Methane leaks from 1M pneumatic devices across the US onshore oil and gas industry comprise 50% of all US upstream methane leaks and 15% of all upstream CO2. This data-file aggregates data on 500,000 pneumatic devices, from 300 acreage positions, of 200 onshore producers in 9 US basins.
The data are broken down acreage position by position, from high-bleed pneumatic devices, releasing an average of 4.1T of methane/device/year to pnuematic pumps and intermediate devices, releasing 1.4T, through to low-bleed pneumatic devices releasing 160kg/device/year.
It allows us to rank operators. Companies are identified, with a pressing priority to replace medium and high bleed devices. Other companies are identified with best-in-class use of pneumatics (chart below). The download contains 2018 and 2019 data, so you can compare YoY progress by company.
A summary of our conclusions is also written out in the second tab of the data-file. For opportunities to resolve these leaks and replace pneumatic devices, please see our recent note on Mitigating Methane.
This data-file quantifies the CO2 intensity of oil sands production: disaggregating averge emission factors for both mining operations and SAGD. Emissions are estimated for running trucks, bitumen extraction, steam-flooding, upgrading, methane leaks, flaring, et al; based on real-world data.
A CO2 curve can also be derived from the data, ranking c2.5Mbpd of production across Alberta, in order to compare different facilities and different operators. Steam-oil-ratios explain c60% of the variance in SAGD assets’ emissions.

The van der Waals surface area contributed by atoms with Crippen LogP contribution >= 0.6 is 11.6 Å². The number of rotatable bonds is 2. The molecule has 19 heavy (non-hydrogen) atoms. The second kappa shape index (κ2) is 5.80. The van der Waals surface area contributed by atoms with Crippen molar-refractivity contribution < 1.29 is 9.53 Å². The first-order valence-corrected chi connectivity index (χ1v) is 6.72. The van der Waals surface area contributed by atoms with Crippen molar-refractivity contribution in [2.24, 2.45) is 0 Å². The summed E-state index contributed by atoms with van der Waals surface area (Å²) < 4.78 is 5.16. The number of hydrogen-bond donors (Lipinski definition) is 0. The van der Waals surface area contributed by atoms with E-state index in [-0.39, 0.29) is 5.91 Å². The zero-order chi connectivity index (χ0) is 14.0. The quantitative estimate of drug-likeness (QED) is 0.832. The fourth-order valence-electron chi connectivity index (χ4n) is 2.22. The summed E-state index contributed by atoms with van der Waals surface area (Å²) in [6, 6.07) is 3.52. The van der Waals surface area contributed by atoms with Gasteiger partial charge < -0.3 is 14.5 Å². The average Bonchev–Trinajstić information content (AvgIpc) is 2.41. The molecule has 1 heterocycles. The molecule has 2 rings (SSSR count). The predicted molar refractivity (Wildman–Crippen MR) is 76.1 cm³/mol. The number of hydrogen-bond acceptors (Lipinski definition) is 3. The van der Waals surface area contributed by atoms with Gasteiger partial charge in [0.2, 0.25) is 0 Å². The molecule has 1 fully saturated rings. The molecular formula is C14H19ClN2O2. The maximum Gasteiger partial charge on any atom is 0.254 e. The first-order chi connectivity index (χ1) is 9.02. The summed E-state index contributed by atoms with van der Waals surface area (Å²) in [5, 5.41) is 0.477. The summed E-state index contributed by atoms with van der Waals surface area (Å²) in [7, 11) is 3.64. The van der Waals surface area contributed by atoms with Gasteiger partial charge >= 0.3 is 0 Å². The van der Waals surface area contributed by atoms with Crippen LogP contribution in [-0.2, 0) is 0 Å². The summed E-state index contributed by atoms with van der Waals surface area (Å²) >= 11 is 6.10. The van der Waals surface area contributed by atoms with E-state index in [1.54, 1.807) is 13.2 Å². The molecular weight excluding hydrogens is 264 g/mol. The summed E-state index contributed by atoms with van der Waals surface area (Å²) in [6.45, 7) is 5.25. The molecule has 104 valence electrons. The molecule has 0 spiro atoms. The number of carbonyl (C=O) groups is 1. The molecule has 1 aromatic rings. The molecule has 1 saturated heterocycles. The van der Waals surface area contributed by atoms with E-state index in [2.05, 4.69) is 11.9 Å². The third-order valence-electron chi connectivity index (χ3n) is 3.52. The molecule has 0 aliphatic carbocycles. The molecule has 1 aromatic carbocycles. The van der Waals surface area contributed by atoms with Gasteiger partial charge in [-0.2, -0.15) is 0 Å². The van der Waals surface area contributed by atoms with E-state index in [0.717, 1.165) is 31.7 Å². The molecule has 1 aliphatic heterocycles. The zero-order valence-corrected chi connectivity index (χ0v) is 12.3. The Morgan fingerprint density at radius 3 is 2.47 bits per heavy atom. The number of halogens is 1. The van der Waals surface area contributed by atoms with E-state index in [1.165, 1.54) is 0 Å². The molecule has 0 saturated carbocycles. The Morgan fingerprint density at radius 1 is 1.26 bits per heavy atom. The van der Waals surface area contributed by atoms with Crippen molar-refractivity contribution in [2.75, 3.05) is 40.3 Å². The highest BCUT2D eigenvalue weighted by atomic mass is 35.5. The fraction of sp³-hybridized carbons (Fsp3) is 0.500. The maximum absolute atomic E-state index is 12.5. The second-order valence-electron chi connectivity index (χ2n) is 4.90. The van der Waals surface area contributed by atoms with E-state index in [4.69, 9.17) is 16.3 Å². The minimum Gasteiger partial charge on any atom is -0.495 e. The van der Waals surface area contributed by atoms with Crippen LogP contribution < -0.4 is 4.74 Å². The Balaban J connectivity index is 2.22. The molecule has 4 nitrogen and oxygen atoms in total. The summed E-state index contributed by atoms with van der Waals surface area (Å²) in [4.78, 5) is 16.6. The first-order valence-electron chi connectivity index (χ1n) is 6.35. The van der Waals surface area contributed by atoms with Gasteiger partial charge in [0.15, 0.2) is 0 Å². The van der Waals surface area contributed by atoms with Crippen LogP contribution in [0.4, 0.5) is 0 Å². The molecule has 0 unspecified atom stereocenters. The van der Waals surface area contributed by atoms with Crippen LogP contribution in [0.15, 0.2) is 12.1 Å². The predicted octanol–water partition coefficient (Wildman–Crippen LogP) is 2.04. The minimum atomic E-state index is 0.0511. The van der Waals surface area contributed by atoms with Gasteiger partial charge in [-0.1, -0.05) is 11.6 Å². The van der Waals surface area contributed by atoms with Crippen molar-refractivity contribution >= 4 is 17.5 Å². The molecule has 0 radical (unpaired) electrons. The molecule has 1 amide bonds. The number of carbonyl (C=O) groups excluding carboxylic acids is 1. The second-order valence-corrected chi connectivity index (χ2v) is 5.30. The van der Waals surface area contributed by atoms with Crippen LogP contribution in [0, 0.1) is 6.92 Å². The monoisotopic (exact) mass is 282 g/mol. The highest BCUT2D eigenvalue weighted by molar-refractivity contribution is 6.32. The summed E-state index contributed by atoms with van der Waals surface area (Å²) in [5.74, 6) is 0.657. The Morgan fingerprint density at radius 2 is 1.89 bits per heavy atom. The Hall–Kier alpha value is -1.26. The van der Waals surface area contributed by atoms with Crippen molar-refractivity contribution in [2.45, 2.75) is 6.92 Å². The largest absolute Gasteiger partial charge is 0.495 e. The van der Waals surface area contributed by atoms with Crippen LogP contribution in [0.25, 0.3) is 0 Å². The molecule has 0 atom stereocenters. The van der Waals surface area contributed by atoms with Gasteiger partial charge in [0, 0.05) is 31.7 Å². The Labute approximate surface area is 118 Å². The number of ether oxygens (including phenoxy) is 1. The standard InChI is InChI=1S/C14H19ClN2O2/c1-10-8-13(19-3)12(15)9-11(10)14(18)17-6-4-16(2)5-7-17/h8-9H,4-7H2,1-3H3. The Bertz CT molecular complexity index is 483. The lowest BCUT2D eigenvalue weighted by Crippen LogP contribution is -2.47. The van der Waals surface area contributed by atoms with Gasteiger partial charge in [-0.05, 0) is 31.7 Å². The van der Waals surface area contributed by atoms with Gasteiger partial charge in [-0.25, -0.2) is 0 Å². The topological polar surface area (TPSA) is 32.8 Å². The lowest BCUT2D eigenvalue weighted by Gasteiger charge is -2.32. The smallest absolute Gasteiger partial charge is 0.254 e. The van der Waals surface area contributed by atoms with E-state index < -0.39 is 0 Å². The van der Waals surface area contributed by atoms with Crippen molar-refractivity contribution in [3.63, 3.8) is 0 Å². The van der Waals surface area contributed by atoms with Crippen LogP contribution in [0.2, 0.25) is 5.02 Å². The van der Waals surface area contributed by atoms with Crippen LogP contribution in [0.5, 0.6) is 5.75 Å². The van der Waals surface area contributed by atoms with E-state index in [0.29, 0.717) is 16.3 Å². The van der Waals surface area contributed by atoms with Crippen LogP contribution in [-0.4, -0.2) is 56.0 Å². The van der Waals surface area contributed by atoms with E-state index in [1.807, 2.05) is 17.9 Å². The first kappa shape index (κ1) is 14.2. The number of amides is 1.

This data-file tabulates Permian CO2 intensity based on regulatory disclosures from 20 of the leading producers to the EPA in 2018. Hence we can calculate the basin’s upstream emissions, in tons and in kg/boe.
The data are fully disaggregated by company, across the 20 largest Permian E&Ps, Majors and independents; and across 18 different categories, such as combustion, flaring, venting, pneumatics, storage tanks and methane leaks.
A positive is that CO2 intensity is -52% correlated with operator production volumes, which suggests CO2 intensity can be reduced over time, as the industry grows and consolidates into the hands of larger companies.
This file will give a helpful overview of the different process technologies, which are used in LNG liquefaction: APCI, APX (Exxon), Optimised Cascade (Conoco), Fluid Cascade (Equinor), DMR, SMR, PRICO (Golar) and MMLS (Shell, small-scale). For each one, we summarise how it works, advantages and disadvantages, plus typical train sizes, energy efficiencies, examples and involved-companies. We also touch on applicability for FLNG and small-scale LNG.